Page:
(b) Prodigi, licet majors viginti quinque annis nati sint, tamen in curatione sunt agnatorum, ex lege duodecim tabularum. sed solent Romae praefectus urbi, vel praetors, et in provinciis praesides, ex inquisition, eis curators dare. Justiniani institut. lib. I. tit. XXIII § III. Translation: “[Lunatics and] [p]rodigals, even though more than twenty-five years of age, are by the statute of the Twelve Tables placed under their agnates as curators; but now, as a rule, curators are appointed for them at Rome by the prefect of the city or praetor, and in the provinces by the governor, after inquiry into the case.[9]


  1. George Wythe, Decisions of Cases in Virginia by the High Court of Chancery with Remarks upon Decrees by the Court of Appeals, Reversing Some of Those Decisions, 2nd ed., ed. B.B. Minor (Richmond: J.W. Randolph, 1852), 354.
  2. Wythe 355.
  3. Wythe 355.
  4. Wythe 355.
  5. Wythe uses the Roman civil law term dolus malus. Wythe 355.
  6. "Doubtless the pleasure is as great/Of being cheated as to cheat". Samuel Butler, Hudibras, Pt. II, Cant. III, ln. 1-2 (London: Printed for John Baker, at the Black-Boy in Paternoster-Row 1709-10).
  7. Wythe does not make it entirely clear whether he thought Pendleton was worried about by-bidders being illegal or about getting a low price for the slaves; Wythe's language was ambiguous in this sentence of the opinion and could be read either way: "The inconvenience, if the practice of by-bidding be not tolerated, of which the active defendent seemed apprehensive, from combinations formed to the injury of the seller, may be honestly prevented by his preliminary declaration, that his property shall not be disposed of at less than a certain price. . ." Wythe 356. The more logical interpretation, though, is that Wythe thought Pendleton was worried about a potentially low price.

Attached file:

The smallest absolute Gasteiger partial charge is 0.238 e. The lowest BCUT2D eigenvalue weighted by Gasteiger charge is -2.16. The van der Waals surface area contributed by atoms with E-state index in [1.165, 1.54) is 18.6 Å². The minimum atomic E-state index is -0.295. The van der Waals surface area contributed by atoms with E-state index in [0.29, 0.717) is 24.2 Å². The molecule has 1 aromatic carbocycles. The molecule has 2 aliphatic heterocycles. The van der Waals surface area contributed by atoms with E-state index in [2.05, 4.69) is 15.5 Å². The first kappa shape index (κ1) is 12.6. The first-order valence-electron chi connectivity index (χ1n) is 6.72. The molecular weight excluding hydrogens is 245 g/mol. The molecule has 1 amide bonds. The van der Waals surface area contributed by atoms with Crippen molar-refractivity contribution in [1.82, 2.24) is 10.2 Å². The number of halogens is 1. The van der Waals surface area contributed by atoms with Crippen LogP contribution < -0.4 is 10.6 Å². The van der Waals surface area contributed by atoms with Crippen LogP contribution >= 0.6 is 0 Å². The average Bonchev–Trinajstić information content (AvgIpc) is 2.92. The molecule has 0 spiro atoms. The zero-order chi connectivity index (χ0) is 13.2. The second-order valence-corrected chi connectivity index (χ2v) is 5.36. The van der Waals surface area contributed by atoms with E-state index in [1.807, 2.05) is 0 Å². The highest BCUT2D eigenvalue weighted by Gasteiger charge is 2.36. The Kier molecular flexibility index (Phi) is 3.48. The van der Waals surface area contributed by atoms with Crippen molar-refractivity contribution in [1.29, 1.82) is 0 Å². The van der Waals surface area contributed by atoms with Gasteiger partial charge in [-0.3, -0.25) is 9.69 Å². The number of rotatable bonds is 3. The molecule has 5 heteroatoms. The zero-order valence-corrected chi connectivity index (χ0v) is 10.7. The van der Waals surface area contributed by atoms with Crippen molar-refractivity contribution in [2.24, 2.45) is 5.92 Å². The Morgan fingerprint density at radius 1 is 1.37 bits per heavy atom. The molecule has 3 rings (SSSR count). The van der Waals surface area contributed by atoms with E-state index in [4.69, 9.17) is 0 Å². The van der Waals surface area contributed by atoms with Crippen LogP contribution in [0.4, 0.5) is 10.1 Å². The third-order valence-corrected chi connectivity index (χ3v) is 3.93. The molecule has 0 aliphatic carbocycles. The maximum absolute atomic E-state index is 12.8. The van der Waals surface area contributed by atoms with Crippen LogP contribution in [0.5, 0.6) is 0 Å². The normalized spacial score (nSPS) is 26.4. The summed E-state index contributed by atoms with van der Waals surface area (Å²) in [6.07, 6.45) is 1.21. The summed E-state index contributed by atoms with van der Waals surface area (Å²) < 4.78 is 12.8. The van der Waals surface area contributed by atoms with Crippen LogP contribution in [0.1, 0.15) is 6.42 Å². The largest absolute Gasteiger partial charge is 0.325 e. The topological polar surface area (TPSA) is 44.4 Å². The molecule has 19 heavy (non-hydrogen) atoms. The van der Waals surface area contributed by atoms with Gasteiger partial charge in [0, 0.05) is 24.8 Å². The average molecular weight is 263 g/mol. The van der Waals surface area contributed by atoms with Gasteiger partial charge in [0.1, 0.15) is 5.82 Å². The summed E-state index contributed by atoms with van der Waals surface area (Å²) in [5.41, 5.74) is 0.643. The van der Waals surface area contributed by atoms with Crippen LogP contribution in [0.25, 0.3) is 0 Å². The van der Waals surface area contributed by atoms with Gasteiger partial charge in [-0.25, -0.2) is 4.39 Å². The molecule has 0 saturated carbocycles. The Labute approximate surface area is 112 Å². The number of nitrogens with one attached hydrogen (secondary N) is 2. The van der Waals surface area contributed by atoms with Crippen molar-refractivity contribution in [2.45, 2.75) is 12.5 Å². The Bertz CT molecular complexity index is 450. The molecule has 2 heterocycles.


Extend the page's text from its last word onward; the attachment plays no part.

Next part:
8. "prodigi, licet maiores viginti quinque annis sint, tamen in curatione sunt adgnatorum ex lege duodecim tabularum. sed solent Romae praefectus urbis vel praetor et in provinciis praesides ex inquisitione eis dare curatores." Justinian Inst. 1.23.3.
  9. Ibid, 357. Translation: J.B. Moyle